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Bartenders on Unofficial serve up holiday spirits, counseling

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Bartenders on Unofficial serve up holiday spirits, counseling

By Christen McGlynn

The sea of green begins to overwhelm me as I see herds of bodies rushing toward my fellow bartenders and I, all demanding the same request: more alcohol. As if drinking all morning until 8 p.m. is not enough, students at the University are ready to rally until the bars close at 2 a.m. All in the name of Unofficial.

Managers have prepared the bartenders and staff for this long anticipated “holiday” in order to ensure the safety of all students. Employees can only serve one drink per customer, no one overly intoxicated is allowed to enter the bar, and the bar age limit is raised to 21. The non-University natives are easy to spot with their uncertainty regarding bar etiquette and questionable drink orders, such as: “Can I get a one of those Blue Boys, or Blue Dudes or Blue Men?” No sir, it is a Blue Guy, and by the sixth order I thought we have established this recognition.

Although it feels as if these out-of-towners are overtaking the bar, I still see the regulars posted up in their usual spots. The one blond guy who always stands on the right that seems to know every bartender, makes friends with every person around him and smiles when I finally take his order — you are a great tipper, never change. Then, there is the older, slightly creepy man who seems extremely out of his element and over the age limit of a college bar, sitting in the back corner. His lack of green attire makes him stand out more than usual. Nevertheless, the bar is practically packed to capacity, and with everyone screaming for my assistance, it’s very difficult to catch a break.

Mary Miles, junior in AHS, worked the happy hour shift and felt the same type of stress as well.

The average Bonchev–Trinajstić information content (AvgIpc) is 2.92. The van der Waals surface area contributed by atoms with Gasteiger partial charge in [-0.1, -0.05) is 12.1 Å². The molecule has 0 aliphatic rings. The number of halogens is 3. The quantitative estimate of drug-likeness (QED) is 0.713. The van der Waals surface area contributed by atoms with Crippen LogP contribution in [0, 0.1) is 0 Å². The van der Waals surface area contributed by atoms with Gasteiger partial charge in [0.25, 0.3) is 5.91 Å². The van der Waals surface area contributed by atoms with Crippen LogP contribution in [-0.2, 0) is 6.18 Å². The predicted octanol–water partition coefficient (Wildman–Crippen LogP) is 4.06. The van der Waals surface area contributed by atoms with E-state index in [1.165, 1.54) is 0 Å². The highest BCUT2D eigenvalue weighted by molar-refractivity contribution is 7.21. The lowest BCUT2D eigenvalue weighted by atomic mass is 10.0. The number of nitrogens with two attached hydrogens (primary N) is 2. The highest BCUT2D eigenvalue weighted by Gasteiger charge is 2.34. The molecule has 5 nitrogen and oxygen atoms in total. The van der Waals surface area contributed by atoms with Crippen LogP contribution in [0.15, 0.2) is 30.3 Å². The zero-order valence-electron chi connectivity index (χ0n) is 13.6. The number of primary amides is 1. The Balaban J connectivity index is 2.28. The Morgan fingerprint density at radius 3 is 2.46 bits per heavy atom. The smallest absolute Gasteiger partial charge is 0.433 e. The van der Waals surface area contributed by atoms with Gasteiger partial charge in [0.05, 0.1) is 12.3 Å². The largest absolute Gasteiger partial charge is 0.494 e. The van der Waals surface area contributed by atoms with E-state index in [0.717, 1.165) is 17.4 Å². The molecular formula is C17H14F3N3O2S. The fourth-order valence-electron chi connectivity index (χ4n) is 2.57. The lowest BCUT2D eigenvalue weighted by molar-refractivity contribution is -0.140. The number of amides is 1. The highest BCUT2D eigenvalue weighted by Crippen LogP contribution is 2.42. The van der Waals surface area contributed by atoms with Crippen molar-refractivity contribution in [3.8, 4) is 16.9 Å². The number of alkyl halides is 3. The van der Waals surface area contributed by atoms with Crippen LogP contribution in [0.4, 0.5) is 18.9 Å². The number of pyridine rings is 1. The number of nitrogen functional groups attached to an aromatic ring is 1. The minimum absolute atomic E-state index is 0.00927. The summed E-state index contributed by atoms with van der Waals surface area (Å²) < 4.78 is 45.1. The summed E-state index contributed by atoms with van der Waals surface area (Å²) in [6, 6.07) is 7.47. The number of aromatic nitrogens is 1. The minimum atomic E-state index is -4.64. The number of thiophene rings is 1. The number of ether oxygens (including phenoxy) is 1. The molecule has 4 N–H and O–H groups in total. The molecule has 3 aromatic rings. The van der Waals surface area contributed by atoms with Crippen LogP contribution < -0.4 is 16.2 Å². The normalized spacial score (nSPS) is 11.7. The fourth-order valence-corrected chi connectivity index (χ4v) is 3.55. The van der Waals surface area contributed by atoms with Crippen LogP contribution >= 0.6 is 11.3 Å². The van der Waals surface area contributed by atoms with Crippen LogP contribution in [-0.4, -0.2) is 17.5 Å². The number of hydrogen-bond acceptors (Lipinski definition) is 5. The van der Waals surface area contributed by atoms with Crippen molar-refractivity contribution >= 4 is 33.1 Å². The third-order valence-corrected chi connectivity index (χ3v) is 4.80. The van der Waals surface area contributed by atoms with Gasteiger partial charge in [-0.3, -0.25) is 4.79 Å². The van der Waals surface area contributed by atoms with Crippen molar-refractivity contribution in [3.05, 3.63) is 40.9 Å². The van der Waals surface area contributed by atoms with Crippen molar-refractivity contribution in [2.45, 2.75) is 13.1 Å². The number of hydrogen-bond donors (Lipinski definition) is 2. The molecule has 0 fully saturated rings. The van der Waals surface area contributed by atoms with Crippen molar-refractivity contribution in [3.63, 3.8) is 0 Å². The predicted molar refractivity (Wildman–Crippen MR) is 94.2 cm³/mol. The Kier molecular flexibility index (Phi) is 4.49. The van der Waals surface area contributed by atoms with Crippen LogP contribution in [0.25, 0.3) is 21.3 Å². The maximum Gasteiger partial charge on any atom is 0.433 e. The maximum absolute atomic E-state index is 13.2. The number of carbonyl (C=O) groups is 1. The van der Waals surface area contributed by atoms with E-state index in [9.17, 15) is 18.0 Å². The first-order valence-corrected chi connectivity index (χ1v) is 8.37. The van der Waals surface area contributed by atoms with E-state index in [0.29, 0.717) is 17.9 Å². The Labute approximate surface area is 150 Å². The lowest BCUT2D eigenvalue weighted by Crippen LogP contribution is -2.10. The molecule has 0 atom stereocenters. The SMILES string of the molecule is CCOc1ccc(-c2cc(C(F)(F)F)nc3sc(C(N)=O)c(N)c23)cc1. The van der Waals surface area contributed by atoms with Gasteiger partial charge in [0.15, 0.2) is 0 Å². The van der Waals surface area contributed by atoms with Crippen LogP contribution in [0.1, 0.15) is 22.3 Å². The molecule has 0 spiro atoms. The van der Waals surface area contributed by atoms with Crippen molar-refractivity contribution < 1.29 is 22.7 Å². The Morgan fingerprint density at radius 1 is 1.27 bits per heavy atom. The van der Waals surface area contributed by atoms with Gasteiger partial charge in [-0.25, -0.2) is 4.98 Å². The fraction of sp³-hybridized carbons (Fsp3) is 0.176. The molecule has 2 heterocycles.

“Everyone just wants to be waited on at the same time, and I obviously can’t be everywhere at once,” Miles said, “and alcohol definitely doesn’t help with their patience.”

Jensen Rafool, bartender and junior in LAS, was able to experience Unofficial participants’ transition from overly eager to ultimately wasted. She described the scene in one word: sloppy. 

“I started working at 10 a.m. when everyone was just starting out and excited to get the day going,” Rafool said. 

However, by the time noon rolled around, she said people were starting to hit a wall where they needed a mid-afternoon nap to recharge. 

“The dance floor had some hardcore old school dance moves going on, and watching it sober definitely made it more interesting,” she said. 

That’s the one thing about working as a bartender: you are able to get a point of view that most people wish they could forget. Those nights you can’t remember what happened, and a blurry picture uploaded to Facebook is the only clue to a night out — I can guarantee there is a bartender who witnessed every single one of your erotic dance moves and failed attempt at flirting.  

Unofficial brings out the drinking culture here at the University where students play dual roles while letting their green pride shine through. Yet one might not realize that bartenders play two roles on this eventful night as well: the server and the psychiatrist. 

Guy in the striped shirt wants a Red Bull vodka and his girlfriend just cheated on him with his best friend because she’s wasted. I begin to pour the vodka with my right hand as he holds my left to ensure him that everything will be okay, and that no one can wear stripes better than him, right? I reply by saying any girl would be a fool to go for a guy in a plain shirt — by the look of relief on his face, I could practically have Dr. Phil status.

From a bartender’s viewpoint, Unofficial brings people together, and green should be the new color of love. At every corner of the bar, the most unlikely of characters began to take interest in one another. That girl with the long brown hair who wanted absolutely nothing to do with the awkward guy in the large leprechaun hat is now buying him shots and asking him about his life goals. When he replies he wants to be a stay-at-home-dad, she saw hearts of green, and they promptly left the bar together.

Green, booze, love and awkward dance moves seems to be the combination for a successful Unofficial night as a bartender. Not to mention the increase in tips. Therefore, for any Illini looking to piece together their night, I am sure your Unofficial psychiatrist will be able to puzzle together some clues while looking forward to next year’s session.

Christen is a junior in Media. She can be reached at [email protected]

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